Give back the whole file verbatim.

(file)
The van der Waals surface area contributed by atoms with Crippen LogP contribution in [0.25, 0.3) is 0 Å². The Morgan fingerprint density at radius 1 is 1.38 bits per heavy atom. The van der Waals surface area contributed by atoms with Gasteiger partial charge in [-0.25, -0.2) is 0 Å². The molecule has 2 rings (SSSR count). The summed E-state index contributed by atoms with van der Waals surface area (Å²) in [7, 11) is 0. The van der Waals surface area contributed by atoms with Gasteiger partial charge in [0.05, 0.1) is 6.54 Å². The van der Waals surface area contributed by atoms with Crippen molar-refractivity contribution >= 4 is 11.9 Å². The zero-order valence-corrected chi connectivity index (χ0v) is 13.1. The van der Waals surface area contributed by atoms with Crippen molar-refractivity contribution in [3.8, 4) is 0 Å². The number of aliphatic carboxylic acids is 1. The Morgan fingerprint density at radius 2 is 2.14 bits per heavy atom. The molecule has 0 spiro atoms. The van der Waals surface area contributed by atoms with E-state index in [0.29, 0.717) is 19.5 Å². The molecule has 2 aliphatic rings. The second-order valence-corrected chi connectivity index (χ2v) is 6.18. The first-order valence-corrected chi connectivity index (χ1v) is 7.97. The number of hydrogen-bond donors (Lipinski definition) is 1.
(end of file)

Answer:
The van der Waals surface area contributed by atoms with Crippen LogP contribution in [0.25, 0.3) is 0 Å². The Morgan fingerprint density at radius 1 is 1.38 bits per heavy atom. The van der Waals surface area contributed by atoms with Gasteiger partial charge in [-0.25, -0.2) is 0 Å². The molecule has 2 rings (SSSR count). The summed E-state index contributed by atoms with van der Waals surface area (Å²) in [7, 11) is 0. The van der Waals surface area contributed by atoms with Gasteiger partial charge in [0.05, 0.1) is 6.54 Å². The van der Waals surface area contributed by atoms with Crippen molar-refractivity contribution >= 4 is 11.9 Å². The zero-order valence-corrected chi connectivity index (χ0v) is 13.1. The van der Waals surface area contributed by atoms with Crippen molar-refractivity contribution in [3.8, 4) is 0 Å². The number of aliphatic carboxylic acids is 1. The Morgan fingerprint density at radius 2 is 2.14 bits per heavy atom. The molecule has 0 spiro atoms. The van der Waals surface area contributed by atoms with E-state index in [0.29, 0.717) is 19.5 Å². The molecule has 2 aliphatic rings. The second-order valence-corrected chi connectivity index (χ2v) is 6.18. The first-order valence-corrected chi connectivity index (χ1v) is 7.97. The number of hydrogen-bond donors (Lipinski definition) is 1.